The Bakersfield Californian from Bakersfield, California on October 7, 1944 · Page 7
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The Bakersfield Californian from Bakersfield, California · Page 7

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Saturday, October 7, 1944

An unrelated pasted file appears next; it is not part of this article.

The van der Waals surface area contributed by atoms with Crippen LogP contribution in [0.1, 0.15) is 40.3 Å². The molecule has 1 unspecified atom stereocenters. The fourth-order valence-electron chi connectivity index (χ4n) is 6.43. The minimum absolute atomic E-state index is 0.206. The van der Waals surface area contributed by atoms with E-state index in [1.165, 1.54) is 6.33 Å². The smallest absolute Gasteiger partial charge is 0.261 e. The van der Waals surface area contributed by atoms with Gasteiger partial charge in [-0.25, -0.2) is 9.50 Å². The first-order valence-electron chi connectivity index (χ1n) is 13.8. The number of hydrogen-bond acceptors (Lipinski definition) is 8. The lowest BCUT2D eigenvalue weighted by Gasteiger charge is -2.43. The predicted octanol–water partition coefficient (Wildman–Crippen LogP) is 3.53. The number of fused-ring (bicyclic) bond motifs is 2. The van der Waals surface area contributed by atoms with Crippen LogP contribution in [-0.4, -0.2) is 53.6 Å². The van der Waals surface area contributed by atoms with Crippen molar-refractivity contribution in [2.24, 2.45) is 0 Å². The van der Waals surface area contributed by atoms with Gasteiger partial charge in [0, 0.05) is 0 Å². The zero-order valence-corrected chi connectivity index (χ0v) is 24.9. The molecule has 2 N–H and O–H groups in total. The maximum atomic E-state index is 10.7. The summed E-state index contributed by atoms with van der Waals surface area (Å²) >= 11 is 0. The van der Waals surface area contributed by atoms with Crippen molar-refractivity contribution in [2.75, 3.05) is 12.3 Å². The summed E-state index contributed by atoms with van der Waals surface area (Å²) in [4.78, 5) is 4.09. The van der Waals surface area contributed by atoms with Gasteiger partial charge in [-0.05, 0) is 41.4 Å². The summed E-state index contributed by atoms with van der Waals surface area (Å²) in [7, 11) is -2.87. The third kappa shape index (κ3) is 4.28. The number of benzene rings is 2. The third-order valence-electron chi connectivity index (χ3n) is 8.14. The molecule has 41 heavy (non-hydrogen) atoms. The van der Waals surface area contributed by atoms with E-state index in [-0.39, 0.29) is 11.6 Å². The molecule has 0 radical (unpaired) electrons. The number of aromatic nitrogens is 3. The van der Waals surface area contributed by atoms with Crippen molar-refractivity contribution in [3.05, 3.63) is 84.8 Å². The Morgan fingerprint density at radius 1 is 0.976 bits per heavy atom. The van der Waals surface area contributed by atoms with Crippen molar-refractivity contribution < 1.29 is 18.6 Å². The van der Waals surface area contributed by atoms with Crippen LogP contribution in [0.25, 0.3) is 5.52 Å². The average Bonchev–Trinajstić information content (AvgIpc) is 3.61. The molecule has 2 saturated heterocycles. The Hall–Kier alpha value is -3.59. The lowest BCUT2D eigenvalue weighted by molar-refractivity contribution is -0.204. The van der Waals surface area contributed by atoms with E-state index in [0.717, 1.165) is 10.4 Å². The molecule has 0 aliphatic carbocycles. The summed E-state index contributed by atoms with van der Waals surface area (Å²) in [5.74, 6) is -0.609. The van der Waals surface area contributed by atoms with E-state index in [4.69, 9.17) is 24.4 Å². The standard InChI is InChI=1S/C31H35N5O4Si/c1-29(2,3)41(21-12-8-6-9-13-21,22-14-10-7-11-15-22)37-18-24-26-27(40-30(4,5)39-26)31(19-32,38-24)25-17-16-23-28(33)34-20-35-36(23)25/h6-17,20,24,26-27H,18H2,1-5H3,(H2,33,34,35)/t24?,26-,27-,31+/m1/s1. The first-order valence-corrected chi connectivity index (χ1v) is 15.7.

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EPSffiSiShifts ,-^fflf Curtail War Job (Satunla.v, October 7, 1044) Lieutenant Alfredo Chavez (Bakersfield to France) As you probably know by now that I have been stationed in Ens- land for 10 months, and stationed near a very beautiful and picturesque city that is known all through England for its beauty, mild weather and for its Regency style of architecture. Strict censorship regulations forbid me to mention its name or its exact geographical location. During rny sojourn in England I was able to visit several places of historical interest, namely Bristol. Bath, tbu location of the famous Roman baths, Cambridge University (attended a short course in economics), Kenihvo'rth, the scene of Sir Walter Scott's famous novel "Kenilworth." Warwick and Warwick Castle, Oxford University, the seat of all English learning (was also privileged to have studied a week there), and last, but by all menus least, was the cosmopolitan city of London. 1 was stationed for a short time in London and in that time I was able to visit the most important and historic spots, such as the famous Big Ben, Westminster Abbey, the resting place of the men in English history, the Houses of Parliament, Whitehall, Buckingham Palace, St. James Palace, the famous Hyde Park, St. Paul's Cathedral, Piccadilly Circus. Oxford«Circus. No. 10 Downing Street, Scotland Yard, and many others. Buzz Bomb It might interest you to know that I was stationed in London •luring the time that Hitler launched his "secret weapon." the "flying bomb." 1 can assure you that the writer spent many sleepless nights listening to the weird and fantastic drone of the "doodlebug." There was more than a physical fear attached to this weapon—it was more of a psychological fear more than anything else because there was no human element attached to this strange and fantastic weapon. At this time I would like to laud the English people for their undaunted spirit and relentless courage. Honest, Jim, it is incredible. One has to be among them to really know them and understand them, their customs, traditions, and ways of life. These people have suffered a great deal since September 3, 1939, when the B. B. C. (British Broadcasting System) announced over the radio: "His Majesty's government is now at war with Germany." I can picture this moment as the national anthem of England is played and sung by the people with tears in their eyes, and a mixture of pride, anguish and terror in their hearts. Shortly after this announcement London was the victim of the first air raid, followed by hundreds and hundreds. Each night was a night of terror and utter futility, and yet these people carried on as if there was no cloud of darkness hanging overhead. The courage and will to "see it through" of the English people has gained the pride and respect of all those who have come in close contact with them. As far as my personal experiences are concerned, 1 have nothing but the deepest respect an^l admiration for the people. Every person that I have had the pleasure of meeting has shown me the kindest consideration and hospitality. There Is absolutely nothing they wouldn't do for you to make your stay comfortable and happy. The English countryside is simply wonderful to see, the lovely rolling hills, its picturesque cultivated fields, almost perfect in symmetrical form, and the graceful and stately trees that add to the verdant splendor of the country. SeVeral types of architecture are found in all parts of England: Gothic, early and late Roman, perpendicular (found in most cathedrals, especial Gloucester Cathedral), Tudor (this predominates in Stratford-on-Avon) and the early Regency style of architecture. I have taken several snapshots of* the several places I have visited &nd will be more than glad to enow them and explain them to you when I will have the pleasure of seeing you again. • In France Now. Now a few words about "la belle France." Since I have been here I have found out that the element of time is no longer governed by the normal cycle of day and night, but rather by a host of fast-moving events of which we are now a part. The nights drift into days and the days into nights, and, as as consequence, the hours seem endless at times. Since I have been here much has happened and the tempo has increased to such a pace that I am safe to say that present events have caused the war to reach a climax due to the efficient and able leadership of our military superior officers. I will never forget the spectacle of the French people as we passed through their villages. They lined the streets and shouted and waved as we passed through with their Joy of liberation on their lips and the thanks of deliverance in their eyes. Each village that we passed through was a mass of rubble, with their gutted buildings reduced to ruin—grim testimony of the ravages of war—the destruction and misery of war and the wounds of long occupation. It would be almost impossible to describe here what these people have been through. It was hell on earth—humiliation and horror beyond description. But they took it well and have come up fighting and smiling again and the wounds are even now begining to heal— because they never were defeated—betrayed yes. but never de- fated. ..They, the overwhelming majority of the people never Continued on Page Eleven Workers Urged to Remain on Job by Manpower Directors There arc from 40,000 to 50,000 vacancies in sou (hern California war industries that arc bringing down war production, according to directors of the southern California area of the War Manpower Commission who met Friday at Hotel El Tejon. "We cannot urge too strongly that workers remain on the job ns the war is far from won mid wo are now at the peak of effort in both Europe and the Pacific, so we cannot afford to shift emphasis yet nt home." said W. N. Cunningham, chief of the division placement, with headquarters in Los Angeles. "For the first time, perhaps, in its history, the emigration from California about equals the immigration. "Sumo of the war workers are quitting jobs to go back to re-establish their businesses or to re-enter businesses, such as insurance and real estate. R. AV. Evans, director of Area !>, that includes Kern county, said that the local demand for workers totaled 2700 vacancies at the present time for the various war industries'!, the need being particularly great at In- yokeru. Problems of Reconversion The directors also discussed at their meeting here the problems of reconversion that will involve labor supply and they are working on pro- ceedures for handling the industrial shifts that will be necessary. General consensus of the directors was that many of the smaller plants now engaged in war industries will continue after the war, shifting to manufacturing of implements needed in that section. Kern county was cited as an example with turning to the manufacturing of oil well and agricultural equipment. L. B. Cusick, area director of San Diego, reported that he believed that industries will be established in that area, and .f. \V. MacL/ean, area director from Santa Barbara and Ventura counties, said that plans were being made there to keep the smaller industrial plants in operation. The manufacturing of aluminum ware is also being considered. Retraining Needed Women war workers will get the training or additional training for employment after the war, and the War Manpower Commission is now attempting to interest schools in such vocational training programs. Women war *vorks will get the same consideration as men in employment opportunities after the war, according to Mr. Cunningham, who said that lie believed, however, that many women were working for patriotic reasons and, being tired physically, would return to their homes. As many ns 40 per cent of the workers in most of the southern California aircraft industries are women while in Bakersfield 65 per cent are women. Permanent Positions Sought Arthur E. Wood, chief of operations of the United States Employment Service, is concerned chiefly with problems relating to recruitment of labor away from California, rural industries, and labor involved in largor food production and packing. He believes that many persons leaving California now are looking for permanent positions rather than for higher wages. He thinks that a lighter and cheaper type of agricultural equipment will make farming practical for the small farmer. He does not think that the newer processes of dehydration of food or quick frozen foods transported as air freight will alter the trend of agricultural development in the fat- east and other areas of the world where food production does not now equal the needs of masses of the population. The directors arc also concerned with the returned world war veteran and approve thoroughly of the lifting of the certificates of availabilities and restrictions on veterans returning to jobs. Xo Controls Termed Ideal They expressed the thought that the ideal siualion is when there are no controls needed over the labor such as is now exercised to obtain efficient wartime production. The men were guests at Hotel El Tejon and the local meeting was arranged by Mr. Evans. LOCAL SECTION BAKERSFIELD, CALIFORNIA, SATURDAY, OCTOBER 7, 1944 PAGES 7 TO 12 HAVILAH, KERN COUNTY, GAL, SATURDAY, AUGUST 18, 1866. *4.TT. r. i m rtft f**jt*Y. » IM WM UN* « ilfc MIM* r« IM« IW w km IhJH C4flMtiHir, f, n tbf torn- time k> . him. <*a. f-r i MOT { r?v«o.«| .-. •»•>•„ f.i» >^*^ •••!»•«• .» «•«• B-I»M.» MM-feir I *«..<• M H*».» I:. (;il-r - l>r.'i , l.,«rt K,.fc^ ttt,_~ s-.tu,. j I tf. n |.« t*Mir « *"* « 4M it* «w 1 1... I I •»• I.. IW »rt. 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Mlllhl |N'ltt1<*tll 8"Hlli'4« Ii«liitig fur imtnliml)' Ullnnig tin ir tirilU, ttn4 «tt[b> lltUttft •», l.WK ttVAt li"(>ir« |Hi4«t<i»»'t|t *tt» t'n-tr imu j -ni tb..t the wbilM. f Iltl* (StNtlA^ut (UU» <r« w.Mibt W r*4 llwy wr*» »ftrr, WM! nt^ U « m .w- riil PHH! >4 n*w, wi»h IhWf T >'»ii.ir^ ftw-l ft ttww>tath *4 tr^ <lu<1l>t|M. «h-y t-«|<i K fH »* J IIII.IIK >, «V • Th-» u ttnr.il iti<«t r «v <|it>Mi<ii'f>*< \. i|(int*ixl «»t itu *•!' r»»>irtf -.trtil.-Mt tlitlti^tMM it, !V NV W \Y.« l. OU, «« I *-»11ltM> n»ifrv,v In-rtcj a Si • I nS -4, \n HI Hr« iv, U tb* i.im i^lhl i.,^»4 Td^ READ ALL AROl'T IT!—This call was foreign to the oars of the pioneer settlers who first read this pape of the first issue of the Havilah Weekly Courier, part of which was printed in San Francisco and part by a hand press in the mountain town. Patrons waited outside the office to Ret the copies. Californian Holds Record for Continuous Publication By MAE SAl'NDERS AVith the observance of Newspaper Week, The Californian holds a record among newspapers of California and the United States with a continuous publication of issues from Saturday, August 18, IStiG, to the present time. Few newspapers have such a rerord, and it is the rare newspaper that has a complete file of its publications such as The Californian has maintained. For 1- years Kern County pioneers were without a newspaper from the lime that Richard Keys discovered gold in one of the gulches of Greenhorn, near Kern River, and gold miners and settlers flocked to the area that became Keyesville and Kernville (then known as Whisky Flat), according to the historical account, "History of Kern County Newspapers." by Alfred Harrell, written first for the Kern County Historical Society and now incorporated in "Those AVho Serve." Keyesville was founded in 1S53 or ISM, according to this account, and Havilah in 1SIJ4 by Asbury Harpending. The new settlement became the county seat of a new county. This development inspired George A. Tiffany, of San .lose, to come to llavilah "with a handful of type and a small hand press which were transported by wagon through the mountain passes, and early in August, 1S(!G, the first newspaper plant in Kern county appeared," according to the historical story. rush subsided in the mountain area and The Courier came along with the county seat: to Bakersfield. "But prior to that time Kern This newspaper, Courier," was the "The Havilah mountaineering forebear of The Californian. Other historical excerpts telling this newspaper history from Mr. Hairell's account, are as follows: Four-Page Paper "The Courier was a four-page paper and two of the pages were filled with what is known as 'boiler plate," printed in San Francisco and shipped to the mining town. "In its advertising columns one merchant boasted of his quick transportation facilities under a line of black type entitled, "Mule Teams versus Ox Teams." "The Havilah Courier lasted for six years until the county seat was moved to Bakersfield, as the gold Fairgrounds Favored Over Central Park for Board Spot Opinions on the controversy over proposed locations of a consolidated ration board to be formed by the merger of the Bakersfield, East Bakersfield and Oildale boards were expressed today by several local businessmen. All those questioned were opposed to a compromise location at Central Park or Alphonse Weill Park. Two sites originally under consideration were the fairgrounds and the present offices of the East Bakersfield ration board. As a compromise proposal, it was suggested by Councilman W. C. Willis that the consolidated board might be located at Central Park. Alphonse Weill Park was also proposed this week as a compromise location. George Henderson of the Kern County Land Company states that, in his opinion, the consolidated board should be located on the west side since the greatest volume of business is situated there. He is definitely opposed to location at East Bakersfield. Mr. Henderson stated that he was opposed to location at Central Park as a compromise proposal. Hal Williams, president of the Civitan Club, was also opposed to Central Park aa a site for the consolidated ration board. "The fairgrounds seems to me to be the .rnost centrally located site proposed," he said. 'It also has the idvantage uf being the least expensive. 1 do not see why the city should spend money building a building at Central Park." Ed Rose, chairman of the Bakersfield ration board, is for location at the fairgrounds, since it was recommended by both the OPA and the defense council "I want to see the consolidated board located wherever it best serves the interests of the people of Kern county," he said. "It should be taken into consideration that boards all over the county may be consolidated into one board." Exchange Club President John Urner expressed dissatisfaction with all the proposed sites. "It would be better to have the board located in the central business district;," he said. "I do not see why it is necessary to locate a consolidated board at a great distance from the center of town." "The fairgrounds is the most logical location," said James Walton, president of the Optimist Club. "It is the most centrally situated, and is reasonably convenient for both Oildale and East Bakersfield." A. H. Karpe, farm implement dealer, stated that the proposed board should be on the east side of Union Avenue. He is in favor of placing the consolidated board at the present offices oC the East Bakersfield ration board. That is by far the most central location, he said. William Haberfelde is in favor of the fairgrounds site on the grounds that it seems to be the least expensive, and at the same time convenient. He is opposed to the city spending over $30011 for a building at Central Park, county bad another newspaper called The Southern Californian, established by Julius Chester, ably conducted and widely known, and with a prestige that enabled it to absorb, in the course of time, his weaker rival. And so it came about that The Courier was taken under The Southern Californian roof, and age was given to the latter paper by dating the publication back to the birth of the Courier, August, 1SGG. Weekly Issues Eliminated "The Southern Californian. then The Kern County Californian, and later again in early ISiiOs, The Daily Californian! And then in 18!)7 The Bakersfield Californian, as christened by myself with the elimination of the weekly issues." The newspaper history also contains the stories of rival newspapers, the Kern County Gazette, the Kern County Echo, the Kern County Democrat, the Kern Standard, the News, the Morning Mirror, the Populist, but only The Californian persisted throughout the years, grew and developed. Papers Compared Mr. Han-ell's account of the growth of the paper is as follows: "It may interest you if I briefly make comparison betwei-n the paper that you know today and that which 1 acquired 40 years ago. The Californian of 1S1I7 was a four-page paper, two pages given to 'boiler plate' with half the front Hage filled with advertising. It contained only local matter, as I have said, and the labor of three young women sufficed to put into type all the items which made up the original part of the paper. "There was a 'foreman' with sometimes a tramp printer to help him and a press boy. In the front office, I did most of the work with a single assistant. The '-mire pay roll was froin $«0 to $80 a week. In that village day of long ago. the whole edition of the paper was 300 copies. Three small boys sufficed for their delivery. 50 Curriers Required "In contrast, you may be interested to know that there is- now a battery of 12 linotype machines, that the total number of employes is in excess of 100, that the pay roll is nearly $300,000 a year, that more than 50 carriers are required in its distribution department—the growth of the marvelous community in which it is published." The Californian has a complete record of its files and throughout the years has carefully bound each copy and its library serves the community's professional people and each generation seeking historical data, drawing state and national research workers. FiRE PREVENTION WEEK NAMED MAYOR DESIGNATES OCTOBER 8-14 FOR EVENT Sorority Planning Tea at Moss Home Epsilon Sigma Alpha sorority of Alpha Theta chapter is planning a tea for Sunday at the home of Miss Betty Moss, 263 Jefferson street, from 3 to 5 p. m. A rummage sale is slated for later In the fall. At a recent meeting Mrs. Hollis Nunnelly was awarded defense stamps. Hostesses Sunday will be Mesdames Norman E. McAdams, James Parks, William Trout, Billy O. Milner, Beverly Moss, Hollis Nunnelly, Thomas R. Sherman, Darrell S. Mattoon, Charles W. Nail, Meal L. Morris, William Moses; Misses Constances Aldrich, Prances Embry, Dorothy Durman, ^ Yolanda Pas- qulni, Lois Shay, Alice Thompson, Jackie Shomate, Elva Morris, Anna Rhue Smith, Bette Smith, Bettye Andrews, Patsy Winton, Mary Ric- cominia and Ruth Swett. Mayor Alfred Siemon today issued a proclamation calling upon all citizens to co-operate in Fire Prevention Week, October 8-14, with special clean-up days for the entire city set for October 9, .10, 11 and IL' for the business district and October 12 in the residential areas. Ministers were urged today by Captain Harry Long, head of the city Fire Prevention Bureau, to comment upon the purpose of the week in their Sunday messages. The aim is to prevent lotscs from fire and to speed victory in the war. The proclamation of the mayor is as follows: ''Whereas, a mounting toll of preventable fire losses is imposing a serious drain upon the war effort and welfare of our country and thousands of people are burned to death each year and the property destruction by fire averages more than $].onn.uiio daily, and "Whereas, these staggering fire losses are suffered in Bakcrsfield and other cities and communities of the nation, and "Whereas. If we could but realize the effect of such losses in terms of delay in delivery of goods to the war fronts, in terms of the possible danger to our soldiers and sailors, in terms of the precious man-hours lost in production of war essentials, in terms of difficulties in replacement of machinery and buildings, we would then more fully appreciate the dire effects of fire destruction, and "Whereas, fire is no inspector of place or person and a careless or thoughtless act on the part of any citizen may endanger life and property, it is only by united action on the part of every individual that outbreaks of fire may be eliminated. "Now, therefore, T. Alfred Siemon, mayor of the city of Bakersfield, In support of the proclamation of the President of the United States of America, do proclaim the week of October 8-14. as Fire Prevention Week and do appeal to all of our citizens to eliminate fire, hazards in their homes, places of business or work, in our schools, public buildings and places of public assembly. I further appeal to all those whose influence in the lives of our citizens makes it practicable, including the chamber of commerce, business and labor organizations, civic groups. churches, schools, the press, radio and theaters, to bring to the attention of every man, woman ami child the fundamental measures of fire waste prevention and control. "I further direct that the lire department and all other appropriate departments of our municipal government lend their active assistance in initiating the carrying out programs that will attain this objectives of the President's proclamation. "In witness hereof. I have set my hand and caused the seal of the City of liakersfiuld to be affixed this fourteenth day of September in the year of Our Lord, nineteen hundred and forty-four." ALFRED SIEMON. Mayor of the City of Bakersfield. Attest: V. Van Riper, City Clerk. Senator and .Mrs. Sheridan Dmviicy. P,usiiu-s^. Hotel Kl Tejon. Mr. and Airs. O. .MH'liain. Med- foul. Oiv. l!iisiucs-.i. Poru-rtield hotel. IMItrrt Davis. Sunnyvale. Business. I'OI tlTlil'llI hotel. Ciipiiiin and Mrs. .1. B. Moorman, Indianapolis, Ind. Visiting. Bakersfield Inn. DATE SET FOR CHAMBER ANNUAL BANQUET WILL BE HELD DECEMBER 4 Monday. Dei-ember -I, will be the date for the 11)44 banquet and membership mooting if the Bakcrsfield Chamber of Commerce, according to a decision reached by members of the chamber's board of directors hero yesterday. Calling attention to the fact that the chamber's fiscal year ends November i!". directors designated the first Monday in December as the time for the affair. Chairman and suliconiinittcos will be ' appointed later this mouth, according In Lawrence F. Lake, president. Time and place of the meeting- will also be announced later. Will Study Licensing Directors yesterday ratified the appointment of a .subcommittee of the merchants' division which will delve into the matter of municipal licensing and will submit findings to the board for further handling. Named on this committee by Chairman Glenn E. Stanficld, were Malcolm Brock, Lawrence AVeill, Elmore King, George Chrome and 11. E. Olgnoux. Directors also approved the attendance of Dean Pieper. secretary- manager of the chamber, at a special meeting called by the California State Chamber of Commerce for commercial organization executives, in San Francisco the latter part of this month. Report on Conventions At the same time, board members approved a special report from Doug n. Davies. chairman of the convention bureau, relating current activities of this department. Davies pointed out that convention activities are on the upswing and cited the fact that two major statewide meetings have already been scheduled here this month. U'Ol'XI.)EH—Private First. Class Paul C. Villalovos. who h,-is. born stationed in the European area, has been wounili<d in a report from the war departmi'iit through Af.Miciated Press. His ni'>lh.-r. Mrs. Eginia C. Villalovos, resides in Ijuttonwillow. Kern Pistol Club Continues Shoot Ernest Ttoux, president of the Kern County Pinto! Club announced today that the pistol shoot for October 2L', has been continued until .Sunday, October L'!), at the request of the police department. The police barbecue set for October 22, was in conflict with the date set for the match. For this reason the competition was continued. Mr. Roux said. A first prize of a $25 bond has been offered the winner of the match ! by Sheriff John Loustnlot. Cotton Pickers Needed by Kern Growers LABOR SHORTAGE REPORTED BY FARM ADVISER LINDSAY An abrupt rhaiigc ill the labor situation in tin 1 production of cotton in K'iTU lias been reported today by .Marc A. Lindsay, Kern county farm adviser. .Mr. Lindsay said that since the cotton plants are all beginning to open now, grower all over the county arc in need of cotton pickers. The farm adviser also reported that the tomato growers, even tlio-,igh their crops are late this year, arc untieing the diminishing labor supply. "A general scramble for labor as it arrives in the county is usually made by the cotton and tomato growers at this time of year," the farm adviser explained. SIEMON WILL ADDRES1DANES CROWD EXPECTED AT CONVENTION AT INN Anticipated as the largest gather- iiiK of Danish people in Bnkersfield since the impromptu thronpr that greeted royalty passing through the city at the Santa Fe station a few years ago, a convention of Danish Brotherhood of America will open at BaUersl'ield Inn at 8 p. m. tonight. Appropriate welcome addresses by J. F. Andreasen. convention chair- roan, Mayor Alfred Siemon and others, will precede a talent program. Introduction of dignitaries, and serving of. refreshments. Election of officers will be Included in the Sunday business sessions, and a banritiet at 7:30 p. m. will end the day on a brilliant note. C. AV. Hanson of Lomita is the brotherhood president, and Elton Xelson heads local lodge Xo. 319. Formation of an auxiliary here may be a development of the convention. Among the many local persons who have assisted on arrangements are Mr. and Mrs. J. P. Andreasen, Mr. and Mrs. Martin Williamsen, Mr. and Jlrs. Alfred C. Nielsen, Mrs. A. A. Sprehn, and Mr. and Mrs. Elton Nelson. All day today and this evening a reception committee will be present at Bakersfield Inn with tickets for Sunday night's banquet. Danish people wishing to attend, who are not members of the organization, will be heartily welcome to do so by purchasing tickets. Following the welcome remarks and general singing, at tonight's reception. Miss .leannette Andreasen will present a baton twirling routine accompanied by Miss Margaret Ann .lacobson. officers will be introduced. Miss Avis Davis, accompanied by Mrs. Evelyn Butcher will sing Danish songs, and a group from the high, school will present Danish folk dances. DEf'ORATKI) — Technical Sergeant Manuel C. Rodriguez, son of Mrs. Placidn C. Rodriguez, Bakersfield, has hern awarded the Distinguished Flying Cross for "extraordinary achievement while serving as engineer gunner on a B-17 Flying Fortress on a number of combat bombardment missions over Germany." Sergeant Rodriguez also holds the Air Medal and Oak Leaf Cluster. He attended Bakersfield High School and entered the army October 1, Valley Farmers Get Weather Forecast The weather forecast for the farmers of the southern San Joaquin valley, as prepared by the ITnited States Weather Bureau in co-operation with the Kern county farm adviser's office of the agricultural extension service is reported to be: "Raisin growers take notice that there is expected to be showers over the mountains today and increasing in intensity tomorrow, extending into the south end of the valley north of Delano. Precipitation will i be light and spotted. Further out- I look is for ,1 clear Monday. High- j cst temperature yesterday was 9(1 > degrees and low this morning, 5'.). Chest Kickoff Monday Teams and Hostesses Lined Up for Drive for War Chest Funds Community War Chest workers were aligned in learns today, hostesses were ! chosen for the "kickoff" din| ner on .Monday night and the noon report luncheons that will mark the opening of the I Community War Chest campaign in Bakcrsfield on Oc- toher 0. Commander Donald Nelson, rnitod States Naval Re- servo, medical officer who received tlu> Legion of Merit medal and the Presidential Citation decorations for unusunl bravery under fire, will lie the sneaker. The War Chest drive will continue through October IS. The hostesses, who held their first meeting last night, are headed by Mrs. Lucile Moses, wife, of Lieutenant William Moses, now a prisoner of war in Germany at a camp for American aviators. The hostesses have relatives, brothers or husbands in the service and some of the latter are "reported missing in action," so they are going into the campaign with full appreciation of what the War Chest services mean. The hostesses will assist at the "kickoff" dinner and at the report luncheons scheduled on Wednesday, October 11: Friday, October 13: Monday, October 16, and Wednesday, October IS. The hostesses under captaincy of Mrs. Moses are Miss Pauline O'Hare, .Mrs. Kitty Hastie. Miss Gay Dean, Mrs. Vila Rose, Mrs. Onm Louise McManus, Miss Frances Preusser, Mrs. Luverne Shatto, Miss Josie Brand, Miss Beverly Moss, Mrs. George Sieler, Miss Gussy Spears, Mrs. Florence Hamilton, Mrs. Frank Davis, Mrs. Marjorie McAdams, and Mrs. Homer Garrett. Gas Model Contest Scheduled Sunday The Bakersfield Gas Model Airplane Association went into full swing at its recent meeting with the first model contest scheduled for tomorrow at the regular field on the Porterville cutoff. All fans interested are welcome to attend. Vernon Oldershaw, contest director, announced that the contest would get underway at. 10 a. m. and all entries will close at 10:30. At the last meeting new officers were elected for the coming year. Vernon Oldershaw was elected president; Jack Byrd, vice-president, and Francis Steward was re-elected secretary-treasurer. Plans were also set aside for the big west coast championship meet whicli will be held here the first Sunday In April. Persons interested in joining the club may do so by telephoning 8-83G5. New members who joined the club recently in its all-out membership drive are Richard Reese, Lo Mathers, Ted Peukert, Lowell Cheuvront, Carl Castle and George Gibson. Building Fund Rally Scheduledjty Church A building fund rally of the Berean Seventh-Day Adventist Church, scheduled for 3 T>. m. Sunday, will feature a musical program to be presented by the Wings of Melody choral ensemble. Solos will l>e sung by two tenors. Private Larrie Si-itterwhite and Private Myrt Buskin, directed by Private Orial Taylor. The Mount Zion Baptist: choir also will sing two numbers, under direction of Mrs. Clara B. Howard. Guest speaker for the afternoon will be Mrs. G. A. Handis, said R. E. Berry, pastor. Mrs, L. J. M. Berry is chairman and reporter. West Side Youth Center Is Model for Other Districts Field Man Named for Area by Authority Authorities In Bakersfield, Stockton, and Monterey and San Luis Obispo counties will receive the cooperation of a*fleld man, Ray N. Studt, appointed by the California Youth Authority to aid to combating juvenile delinquency, It haa been announced by Herman G. Stark, authority crime prevention chief. The Youth Authority will open an office in Fresno, December 1, to deal with juvenile delinquency problems In the San Joaquin valley, it has been revealed. (I'li-tim? i'uet* of Stepping out to meet the challenge of vital community need during wartime, leaders of lhn Wes,t Side launched the movement for establishment uf the West Side Youth Center a year ago. The center, the first of its kind in California, has become a model after which other communities are patterning their organizations, and will celebrate its first anniversary on November 5. The Youth Center Is the mecca for West Side youth, and the young people are enthusiastic over the marked success of the enterprise. At the November 5 meeting of the West Side Oilfields Recreation Commission last year, the establishment of such a center was discussed. A letter from Howard McKibben, president of the West Side Oilfields Coordinating Council, was read, which stated that the council had unanimously approved the establishment of a Youth Center in Taft. Stanford Hannah, who was district superintendent of the high school, reported that a group of young boys had called upoiKhhn to report their meetings at which the matter was thoroughly discussed and approved. J. A. Joyce, city superintendent of schools, reported that other corn- Outer on E'uee ^) munities in California were considering similar organizations, and stated that lie felt u cvult-r would be a great asset to the community. This was followed by approval of .John L. Perryman, who announced that the city would cooperate, and Paul Hale, elementary school trustee, announced endorsement. Chest Contributes $500 The Community Chest was contacted and contributed $500 to the Youth Center housing committee to help furnish equipment and to improve any building which might be selected. The commission then appointed Supervisor A. W. Noon, Mr. Perryman und Robert N. Donaldson to comprise the Youth Center housing committee, and almost immediately the Taft Elementary School district approved the uso of the Third Street Kindergarten building; as Youth Center. At this point, numerous individuals on the West Side came forward and made personal donations, not only of money but of pool tables, a counter for the "snack bar" and other« furnishings. The first dance was given January 15, 1944, and attendance records kept from March 25 to September 30, Continued on Fas* Eleven Burgin, Hensel Get Judgment in Suit G. R. Burgin was awarded J^.jS.fl:: plus interest, and C. W. Hensel was awarded $4152.7!» plus interest in .Judge fJohert B. Lambert's Superior Court, Department 1, this week in settlement of a suit against M. J. Ruddy and Joseph Ruddy, contractors. The original complaint charged that the plaintiffs furnished equipment for hauling wat^r on a job at Mimic between September. I'.M;!. ami January. T.144. aiul were never paid by tlu> defendants. Frederick \V. Welsh was attorney for the plaintiffs. STATION EH KULARI/EO John Loustalot, Kern county sheriff, r-.-purts that the Associated Oi' station at Greenfield was burglarized last night so mo time after midnight. A number of gasoline ration stamps, cigarettes and other articles were reported lakfii. Union Cemetery NON-PROFIT CORPORATION PERPETUAL CARE View Its Lovely Landscaped Grounds Gardens and Flowers. and Gemlike Lakes See Our Monument Display Near the Offiee Phone 7-7185